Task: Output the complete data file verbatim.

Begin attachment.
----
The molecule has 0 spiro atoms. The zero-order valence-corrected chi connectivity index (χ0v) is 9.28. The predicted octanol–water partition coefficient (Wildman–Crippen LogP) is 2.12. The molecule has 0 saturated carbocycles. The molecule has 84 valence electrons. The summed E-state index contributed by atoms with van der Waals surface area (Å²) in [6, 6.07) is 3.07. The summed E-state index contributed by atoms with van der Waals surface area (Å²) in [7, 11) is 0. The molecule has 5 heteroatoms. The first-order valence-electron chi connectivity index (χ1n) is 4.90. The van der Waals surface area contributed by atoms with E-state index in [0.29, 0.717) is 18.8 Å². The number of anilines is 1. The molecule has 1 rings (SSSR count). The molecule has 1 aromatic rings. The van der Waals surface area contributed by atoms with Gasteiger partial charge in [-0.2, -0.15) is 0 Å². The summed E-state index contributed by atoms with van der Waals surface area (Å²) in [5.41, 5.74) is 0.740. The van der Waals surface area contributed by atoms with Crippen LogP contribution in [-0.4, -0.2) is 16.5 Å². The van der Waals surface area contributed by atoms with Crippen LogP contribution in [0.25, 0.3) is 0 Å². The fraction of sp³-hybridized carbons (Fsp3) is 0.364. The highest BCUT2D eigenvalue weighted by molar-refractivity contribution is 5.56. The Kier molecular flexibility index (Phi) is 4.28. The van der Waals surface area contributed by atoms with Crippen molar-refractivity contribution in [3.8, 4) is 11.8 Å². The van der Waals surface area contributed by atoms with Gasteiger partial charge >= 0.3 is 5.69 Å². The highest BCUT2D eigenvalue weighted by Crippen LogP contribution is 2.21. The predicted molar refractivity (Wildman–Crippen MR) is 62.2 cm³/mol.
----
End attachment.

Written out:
The molecule has 0 spiro atoms. The zero-order valence-corrected chi connectivity index (χ0v) is 9.28. The predicted octanol–water partition coefficient (Wildman–Crippen LogP) is 2.12. The molecule has 0 saturated carbocycles. The molecule has 84 valence electrons. The summed E-state index contributed by atoms with van der Waals surface area (Å²) in [6, 6.07) is 3.07. The summed E-state index contributed by atoms with van der Waals surface area (Å²) in [7, 11) is 0. The molecule has 5 heteroatoms. The first-order valence-electron chi connectivity index (χ1n) is 4.90. The van der Waals surface area contributed by atoms with E-state index in [0.29, 0.717) is 18.8 Å². The number of anilines is 1. The molecule has 1 rings (SSSR count). The molecule has 1 aromatic rings. The van der Waals surface area contributed by atoms with Gasteiger partial charge in [-0.2, -0.15) is 0 Å². The summed E-state index contributed by atoms with van der Waals surface area (Å²) in [5.41, 5.74) is 0.740. The van der Waals surface area contributed by atoms with Crippen LogP contribution in [-0.4, -0.2) is 16.5 Å². The van der Waals surface area contributed by atoms with Crippen LogP contribution in [0.25, 0.3) is 0 Å². The fraction of sp³-hybridized carbons (Fsp3) is 0.364. The highest BCUT2D eigenvalue weighted by molar-refractivity contribution is 5.56. The Kier molecular flexibility index (Phi) is 4.28. The van der Waals surface area contributed by atoms with Crippen molar-refractivity contribution in [3.8, 4) is 11.8 Å². The van der Waals surface area contributed by atoms with Gasteiger partial charge >= 0.3 is 5.69 Å². The highest BCUT2D eigenvalue weighted by Crippen LogP contribution is 2.21. The predicted molar refractivity (Wildman–Crippen MR) is 62.2 cm³/mol.